Internet Payments

Secure & Reliable

Your data is encrypted and secure with us.
Godaddyseal image
VeraSafe Security Seal

Lethbridge Herald Newspaper Archives

- Page 8

Join us for 7 days to view your results

Enter your details to get started

or Login

What will you discover?

  • 108,666,265 Obituaries
  • 86,129,063 Archives
  • Birth & Marriages
  • Arrests & legal notices
  • And so much more
Issue Date:
Pages Available: 20

Search All United States newspapers

Research your ancestors and family tree, historical events, famous people and so much more!

Browse U.S. Newspaper Archives

googlemap

Select the state you are looking for from the map or the list below

OCR Text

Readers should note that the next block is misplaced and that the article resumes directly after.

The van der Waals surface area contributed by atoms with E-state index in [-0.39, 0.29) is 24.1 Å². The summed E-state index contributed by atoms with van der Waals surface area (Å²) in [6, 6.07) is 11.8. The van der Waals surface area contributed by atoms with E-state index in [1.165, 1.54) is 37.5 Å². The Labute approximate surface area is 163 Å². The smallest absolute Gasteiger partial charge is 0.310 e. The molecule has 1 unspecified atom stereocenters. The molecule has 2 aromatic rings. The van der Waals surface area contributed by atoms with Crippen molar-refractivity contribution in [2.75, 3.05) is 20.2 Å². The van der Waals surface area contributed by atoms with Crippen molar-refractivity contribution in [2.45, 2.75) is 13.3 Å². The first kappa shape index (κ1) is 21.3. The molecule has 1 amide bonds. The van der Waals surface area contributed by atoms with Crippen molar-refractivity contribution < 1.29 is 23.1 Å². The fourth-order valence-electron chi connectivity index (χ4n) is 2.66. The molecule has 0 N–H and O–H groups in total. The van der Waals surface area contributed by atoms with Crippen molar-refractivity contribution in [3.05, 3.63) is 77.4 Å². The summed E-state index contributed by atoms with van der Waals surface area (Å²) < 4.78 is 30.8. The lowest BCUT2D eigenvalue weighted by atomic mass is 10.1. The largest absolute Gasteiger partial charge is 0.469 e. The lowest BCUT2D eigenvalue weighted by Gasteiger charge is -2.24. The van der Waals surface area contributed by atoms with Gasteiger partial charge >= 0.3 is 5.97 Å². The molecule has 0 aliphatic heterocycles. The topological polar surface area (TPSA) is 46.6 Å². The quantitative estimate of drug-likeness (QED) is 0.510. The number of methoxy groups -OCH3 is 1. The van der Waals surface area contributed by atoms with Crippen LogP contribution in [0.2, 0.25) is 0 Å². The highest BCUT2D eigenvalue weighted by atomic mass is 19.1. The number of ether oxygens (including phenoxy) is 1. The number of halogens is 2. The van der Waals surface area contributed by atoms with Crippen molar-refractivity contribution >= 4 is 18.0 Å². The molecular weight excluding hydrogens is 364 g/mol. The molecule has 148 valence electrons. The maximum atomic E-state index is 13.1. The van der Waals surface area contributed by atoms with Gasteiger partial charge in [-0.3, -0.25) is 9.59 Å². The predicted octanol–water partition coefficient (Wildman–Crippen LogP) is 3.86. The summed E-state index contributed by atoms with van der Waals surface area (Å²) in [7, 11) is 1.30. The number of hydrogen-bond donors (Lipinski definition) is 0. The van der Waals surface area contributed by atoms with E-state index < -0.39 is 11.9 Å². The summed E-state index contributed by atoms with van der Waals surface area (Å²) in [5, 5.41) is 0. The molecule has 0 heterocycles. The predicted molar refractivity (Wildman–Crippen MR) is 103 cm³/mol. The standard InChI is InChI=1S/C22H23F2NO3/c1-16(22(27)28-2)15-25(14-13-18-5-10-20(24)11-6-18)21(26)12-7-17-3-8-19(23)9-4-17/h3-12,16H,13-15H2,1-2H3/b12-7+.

Lethbridge Herald, The (Newspaper) - June 20, 1972, Lethbridge, Alberta THl lETHSRlDGl HESAID Tuoidoy, Junt 20, 1972 SULLY SAYS -By Pat Anti-trust laivs don't affect game T DON'T know how many of you watched the final round of the U.S. Open Sunday afternoon! bul Jack Nicklaus was full value for. his victory. Waiching the three-hour show I found myself hop- ing that Arnold Palmer or Ilomeros Blancas or Lee Trcvino would press Nicklaus for the lead. I wanted to see a head-to-head battle and possibly even a play- off. It goes without saying that 1 didn't get my wish. Nicklaus was a solid, three-stroke victor. After it was all over 1 found myself having thoroughly enjoyed Nicklaus' display of pressure golf. No one deserved the 1972 U.S. Open title more than Nicklaus. Sentimentalists will disagree. Trevmo, defending champion left a hospital bed in El Paso to take part. He finished in a tie for fourth at 295 with Blancas. Both were five strokes off the pace set by Nicklaus. What about Palmer, at -12 hoping for his first ma- jor title in the past four years? He made a charge- but then faded. were those who said the course, Pebble Beach, was the eventual winner. Not on your life. Nicklaus won the 1072 Open. He fought off all battled a 30-mile an hour wind and challenges, treacherous course and, despite what some might think, won it decisively. people Baseball will remain exempt WASHINGTON (AP) For Uiird lime in 50 years, the T.S. Supreme Court lias refused overturn baseball's unique talus as (lie only sport exempt anti-trust laws. The higticst court in the U.S. Uius threw the matter back at n seemingly disinterested C o n- gress, which has adopted none of the more than SO bills intro- duced in the last two decades to change baseball's reserve sys- tem which binds a player to one team and one team only. In a S-lo-3 ruling Monday against a suit brought by for- mer outfielder Curt Flood, the court's refusal to redefine the reserve clause raised the possi- bility of another and more mas- What has come over Astros' pitching staff? Whether or not he finished two over par after 72 holes, he led or shared the lead in all four rounds lie won it with consistency. But Use most important factor in his victory is that it keeps alive his hopes for a grand slam. With the Masters and Open to his credit he now must win the British Open and the PGA title to achieve what no other golfer in history has done. This is what it is all about for Nicklaus in 1972. With his win Sunday he tied Bobby Jones for most major tournament victories, 13. Sunday he became the first man to win the Open three times. There have been two-time winners and four-time winners but never a three-time The British Open is set for July 12-15 at Muir- field while the American PGA will be decided in Birmingham, Mich., August 3-6. It would be easy to say he won't make it. Hie odds are strongly against him. In golf, it is one man against the rest. No matter if the man is Nicklaiid, Palmer or Trevino. What he earns he earns on his own merits. As it now stands, Nicklaus has earned the right to be called one of the greatest golfers of all time. Should he pull off a grand slam this summer the arguments that he is not the greatest of. all time, if any, would have to be weak. _ __ Short sport STAUB INJURED HOUSTON (AP) Rusty Staub, New York Mets' most productive hitter this season, will miss several games be- cause of a severely sprained right hand, the National League baseball club said Monday. rat would like to stay In base- ball. VETERANS SIGN CALGARY (CP) Veterans Frank Andruski and Gerry Shaw have signed with Calgary Stampeders of the Western Football Conference for the 1972 season. MAZ RETIRING PITTSBURGH (AP) Vet- second baseman Bill Ma- leroski of the Pittsburgh Pir- ates says he is retiring as a player at the end of the season GERELA BACK PENTICTON, B.C. (CP) Ted Gerela, a veteran place- dcker in the Canadian Foot- ball League, said Sunday night he has turned down four offers from National Football League clubs in the U.S. and agreed to terms with British Columbia Lions of the CFL. TO MAKE UP MIND MONTREAL Phil Goyette, former centre with four National Hockey League teams, said Monday he will know by sometime today whether or not he will accept the position as coach with Les Nordiques Quebec City's entry in the new World Hockey Association. By THE ASSOCIATED PRESS Pittsburgh Pirates blasted their way out of a rut Monday night, but Houston Astros have found a groove they'd like lo stay in. The Pirates, shut out by San Diego Padres 4-0 and 1-0 in their last two starts and score- less for 23 Innings, erupted for 16 home runs by Roberto Clcmente, Gene Alley and At pasted Los Angeles Dodgers 13-3. The Astros, meanwhile, got their second consecutive one-hit pitching performance when Larry Dierker limited New York to a lone single as Houston defeated the Mets 3-0 for the As- tros' fifth straight victory. As a result, Pittsburgh moved back into first place in the Na- lional League East by one-half game over the Mets, while the Astros pulled within a half- game of first-place Cincinnati in the National-League West. The Reds were blanked by Montreal Expos 2-0. In the only other National League baseball action, Chicago Cuhs nipped San Francisco Gianls 7-6 in 11 innings in an afternoon game. Philadelphia Phillies game at Atlanta and San Diego's contest at St. Louis were rained out. In the American League, Bos- ton Red Sox bombed Texas Bangers 12-0, California Angels edged Baltimore Orioles 4-3 and Oakland Athletics beat Detroil Tigers 7-3. Cleveland Indians' game with Minnesota Twins was rained out while New York Yankees, Milwaukee Brewers Kansas City Royals and Chicago White Sox were not scheduled. DRIVE IN 3 EACH Oliver and Clemente drove In three runs apiece for tho Pir ales, whose .284 team baltin average is tops in the majors The three RBI moved Clement into first place on the all-tim Pirate list with two mor than Hall of Famer Pie Tray nor. "Hie Pirates are capable hi tors; Don Button Is a capaK said Bucs manage Bill Virdou. "Button was jus having one of those we were hot.'1 Pittsburgh ended its scoreless streak with two runs in the first inning off Button, both losses coming at the hands of the Pirates. The Bucs added three more, runs in the fifth, one in the sixth, three in the seventh and four in the eighth. bander who has been with Hous- ton since 1964, said his fast ball wasn't particularly overpower- ing, but control was Ibe key. "I've had better he said, "but never better control." Montreal's Bill Stoneman shut out Cincinnati Reds on four sin- gles, while Tim Foil and Ron Woods drove in the Expos' runs with sacrifice flies, "It wasn't the best I've pitched this year, but it was one of the said Sloneman, 6-5. "I Ilirew mainly the sinking fast ball and the change." Braves happy, Cepeda returns ATLANTA CAP) Orlando Cepeda Is happy again and At- lanta Braves are pleased to have their slugging first base- man back. So ends a trying weekend for the 34-year-old Cepeda, a for- mer National League most Val- uable Player, wlio walked out 1 the Braves before Saturday's i o n t r e a 1 game and was romptly suspended without pay >y manager Lurnan Harris. "I just want to said Ce- peda, whose left knee, operated a last August, has limited his playing lime to only 22 games Cosell levels blast this season. Monday, Cepeda, Harris and Braves' director of player per- sonnel, Eddie Robinson, met, patched up the matter and Ce- peda was reinstated. "It's just a matter of commu- nication. I just want them (the Braves) to let me know what's going on, why I'm not playing. That's all." sivc general strike next spring lhan the one wlu'ch delayed the start of the 1972 baseball season for more than a week, "Technically, it is a subject for collective said Richard Moss, counsel for tho Major League Baseball Players Association. "But practically, it is the subject for a strike, a long strike. You either forget it or strike over it, and both are unfortunate courses." The so-called basic agreement between players and owners ex- pires Dec. 31, along with pen- sion and health insurance agree- ments reached after the recent strike in April. The basic agree- ment covers minimum salary, expenses and many other rules, "Every attempt was made by the players to discuss the re- serve system and every attempt was met with a stone-wall re- said Moss, "If the atti- tudes on the other side have changed, we'll be delighted to sit down and bargain. But we'd have to see it first." However, one baseball execu- Uve, asking to remain unidenti- fied, said, "I tope we're intelli- gent and man- agement negotiate this before we're forced to do it." That power rests with Con- gress. But Justice Harry A. Blackmun, delivering the Su- preme Court's majority opinion, noted that Congress has had a long lime to do something about it and said the that it did notliing indicates more tban "mere Congressional silence and passivity." In fact, he said, the Supreme Cepeda, asked if he was as- sured he would play, said: "No. I wasn't. But I am happy with the way things turned out. Eddie Robinson is a great man. He tried to solve everything in a good way." In a statement, Robinson said he was pleased to announce that everything had been resolved. Cepeda, batting .333 with three home runs and eight runs batted in this year, in leaving Saturday claimed no one on the Braves would ask him how he fell. Court "has concluded that gross lias had no Intention to subiect baseball's reserve svs- FIOOD DOESNT GET HIS WAY The U.S. Suprem. court turned down Curt Flood's anti-trust suit against baseball 5-3 Monday. (AP Wirephoto) what the players explained by Milt 3 great 100-cc Hondas for the guy or gal who craves a "born-free" kind of summer fun! What's a 100-cc? Let's put it this J] It's enough power and manoeuverabilitytobeatthe traffic in the city. It'll take you easily up to 60 on the open road and handle rough dirt or gravel roads a smile! Yet they're light, economical, easy to handle. Easy terms available from your Honda dealer. Super Sport 100 Easy-shifting 5-speed transmission; telescopic suspension smooths out every bump. Suggested price, Scrambler 100 Take it to the country. Find put how versatile it is, It's an on-and-olf the road machine. Suggested price, Mole-sport 100 Exceptionally rugged for cross-country riding. Delivers amazing performance under all conditions; Suggested price, entry, Vancouver, plus small freight and hand ling charge. At the Astrodome, Dierker showed the Houston fans some- thing, too, duplicating Jerry Reuss's one-hit effort against the Phillies Sunday. It was only the eighth time back-to-back one-hitters have been pitched. The lone safety off Dierker, 6-4, was a third inning single by Duffy Dyer, while Reuss gave up a leadoff double to Larry Bowa in the ninth. Houston scored twice in the eventh on run-scoring singles iy Lee May and Tommy Helms, :ien added another run in the linth on another RBI single by ,Iay. Dierker, a 25-year-old right- WASHINGTON (AP) Sports commentator Howard Cosell rained verbal blows on some of his favorite athletic vil- lains Monday and urged Con- gress to create a commission to regulate what be said are .the excesses of professional sports. "There Is a curious legend that every alluete is a shining manhood, that every contest is inherently pure and every owner a dedicated and selfless man concerned only with the good of the said Cosell, a reporter and commentator for the ABC network. And he told a senate subcom- mittee sports writers have added to the legend and have helped make professional sports "a privileged sanctuary from looking glass camelot." It's no Camelot, said Cosell, as he proceeded to complain about sports monopolies, foot- ball games which only a privi Warlords whip Taber Bantams The LeUibridge Warlords whipped Taber Bantams 8-2 in Bantam Lacrosse League play Monday night. The Warlords were never headed during the 60 minutes of action as they held period leads of 3-0 and 3-1. Don Wilson tallied three times to pace the Warlords' at- tack while Vic Tron. scored twice. Wayne Nishikawa and David Snopek managed a goal each Tor the Warlords wliile Barry Pollard and Mike Dorchak re- plied for Taber. THE WORLD'S LARGEST MOTORCYCLE MANUFACTURER DISTRIBUTED BY: CLARKE SIMPKiNS HONDA 760 ALDERBRIDGEWAY, RICHMOND, B.C. LETHBRIDGE HONDA CENTRE CHARGEX SALES SERVICE 1117 2nd Ave. S. Phone 327-8889 Southern ATberta't Largest and Most Progressive MoFarcyclu Dealer leged few can attend, TV black- outs of major local games and switches of baseball and football franchises motivated only by profit. He put much of the blanie on Ihe owners and declared, "I do not buy their plea that they should be allowed to clean their own houses. "They've evidenced a mas- sive lack of desire to do so in all the years I've been on the sports scene.11 subject baseball's reserve sys> tern to the reach of the anti- trust statues." Baseball commissioner Bowie Kuho said the decision "opens the way for renewed collective bargaining on the reserve sys- tem following the 1972 season." EXPLAINS STAND Exactly want was Pappas, player representative of Chicago Cubs: "The ruling doesn't make a lot of difference and the players were not looking to make utter chaos, which complete elimina- tion of the reserve clause would do. However, some owners now have an idea how the players feel. "What we are going to seek at the meeting table is an agree- ment that will give veteran players some freedom in negoti- ating. After a certain time with a club, say five years or eight years, a player should be abla to sit down and negotiate on whether he can get more money if he's worth it, or be free to bargain with another club." In its decision, the court agreed that baseball is a busi- ness engaged in Interstate com- merce and Justice Blackmun called ils anti-trust exemption "an aberration" and "an excep- tion and an anomaly." Cardinals stage camp The Montreal Expos may have bypassed Lethbridge as a site for a baseball tryout camp but the St, Louis Cardinals have not. This Saturday, commencing at 10 a.m., registrations will be laken for a tryout camp (or boys 16-19 years of age. The one-day affair, set for Hender- son Lake Ball Park, is open to all boys In southern Alberta, covering Calgary south. All boys vlted and interested are In- asked to bring glove and spikes and uniform If possible. Norm Trasoline of Vancouver will conduct the camp. Traso- line is tho western Canada scout for the Cardinals. He wUI get assistance from Sain Serbu. ELRICH TIRE SPORT SCORES ALBERTA MAJOR LEAGUE W II Ca1. Jlmmlti Edm. Tigers Lelhbrldge Car. Glanti Red Etfm. Wit. NATIONAL LEAGUE EAST W Pel -VI7 .400 Minor baseball The Orioles carnc bpck from an eighl-run deficit to whip the Sox 20-11 in Lakcsidb Little League action Monday night. Brent Lang picked up the mound win relieving Tim Kat- agami aXter the first inning. Ross Matheson suffered the loss. Fred Thompson, G e o rge Hiraga and Katagami punched out a double and three singles each while Lang aided his own causo with two doubles and single. FLEMING MOTORS ARE NOW HAVING OPERATION APPRECIATION Fleming Molors want to thonk Iheir many customers for their patronage during Flem- ings long years of service to Southern Alberta, wilh an OPERATION APPRECIATION SALE! Right now, you can buy a brand new 1972 Fury at fantastic reductions! And Flemings have six only Fury demos, slashed for OPERATION APPRECIATION savingsl Here is an example of the fantastic savings. S'ock No. 2446 i PLYMOUTH FURY III 4-DOOR SEDAN. 360 V8 automatic, power sleer- ing and disc brakes, heavy duly battery and suspension, radio and tilt steering wheel. Many more extras. Amber sherwood metallic. SAVE 931 This unit carries an 18-Month or Warranty, SEE GORDON CLOSE, KEN LANCASTER, STU BUO PETERSON or HANK PALFREY ot FLEMING MOTORS LTD. Cor. 7th S. and 1st Ave. S. Phone 327-1591 Jerry DanicLson also manag- ed two doubles in the win. PHfsbuj-gh New York Chicago Montreal _ Loull Philadelphia Cincinnati Houston Los Angeles 1 11 .083 10 L Pet. GBL 20 .M3 21 .637 W 71 ,400 32 .419 12 32 -4W 1! 36 .151 16 22 .144 23 -603 76 .5i2 3 79 .tol 7Vi 37 .1S1 1S 43 1714 32 27 30 (2-3) a I Pills In another contest, tlie Tig- 's dropped the Indians 7-3 ith Ken Lang winning over eff JoiuisoTi on the mound. At Norcrest, two home runs .lowered the Pirates to a slim 9-8 victory over the Astros. Pat Keenan hammered a ome run and a double ivhite Mike Coghlin stroked a home un and a single for the win- ners. In Farm League play, tbe Tigers whalloped the Cougars 5-5 with Kelly Tweeter earn- ng the mound decision over Miles Heck. Tweeter poked out a double and a pair of singles for his own cause wliile Jeff Moroz and James Olsen added a dou- ble and a single each. G. Mann rapped a triple and' a single in a losing cause. In Senior Little League, Paul Bryne pitched the Cardinals to a 26-9 win over the Expo's, Byrne smacked out three sin- gles for the Cards while losing pitcher Tom Greenway had a some run for the Expo's. The Cardinals got back on the winning track Monday as they upended the Pirates W with Kelly Wide earning the win over Jim Mantle. Mantle gave up only three hits while fanning 15 but they were enough to cause his down- fall. Dennis Halt, meanwhile, was the only player with two hits, both singles, for the lasers. In Senior Little League the Comets pounded the Athletics 13-2 as Hon Moscr fired a one- hitter while throwing the third strike past 16 hitters. Dale Nesting, who got the only hit off of Moscr, was the loser. Moser chipped in at the plate with a home run; triple and two singles. Rocky McGec add- ed a triple and two singles, _ San Dfego San Francisco TODAY'S GAMES San Franefsco Chicago Hootcn Los Angeles Jehn (6-3} burgh MOMS (5-2) H Philadelphia Carfton (7-4) ANen ta Reed (5-7) N Montreal Renko (1-5) or Morion [2-7) at Cincinnati Nolan New York MeAndrew (5-2J at Hous Ion FWJCh CX21 H San Norman (4-6) a! St. Loul: Wise (5-71 N MONDAY'S RESULTS San Francisco 030 Chicago and Bench Los Angelw 001 000 3 13 Pilriburgft 700 03; 16 Sulton Wllhelm Slrahfe (BJ and Cannlnarof Ellis (fr (8) find Sangujllen. HRs: Clemenfe Oliver ew York MO uW 1 1 auslon .....000 000 11 11 6 Matlack (8.31, Frlsella and lerker 16-4} and Howard. MER1CAN LEAGUE EAST W Jelroit allimore Jew York 31 30 L Pet. CBL 23 .574 ?3 2R .431 tVa levcland 23 23 -4il AWi 1? 34 .333 ItfA WEST Oakland M Chfcago........ 33 21 .611 i Minnesola 31 23 Kansas City..... 2S 2? 12 California 2i SI -4M ixas..........n 33 .411 li TODAY'S GAMES Texas Paul (1-2) Btislon Pattln [2-7) H Kansas Cty Drago (5 4) at Nrtf York Pefefson (5-8} U Chicago Wood <1M) at MllwaukM Lonbofg (3-3) or Brelr (2-8J M Cleveland Colter I [1-4) and Lam (1-0) ar Minnesota Woodson 14-5} an Kaat (7-2] N Delroll Colemsn (8-5} Oaklan Kunler (6.3) N Baltimore Palmer (6-3) at Calffor nla Clark (4-6) H MONDAY'S RESULTS Texas CM OM 1 Boston .....120 MO IS Brobery StwirenbacK Co Paul (S) and Billings; (7-3} and Flsk. HRsr [1 PelroMlM Cater .....000 Wl II Oakland oio 010 I Nfekro, Zacriary Saelbath (3- Scherman {B) Freeban; Odom, L (4-0) (8) and Duncan- HRs: Def- Epstein Baltimore M 000 3 S California 000013 McNalJy Alexander (6) and Etchebarreni (7-3} and Torborg, HRs: Cal McMullen MOVE UP TO GENERAL RADIAL TIRES Better Milea9e 6 Ply Puncture Protection ELRICH TIRE LTD. COMPLETE TIRE SALES SERVICE 402 1st Ave. South ;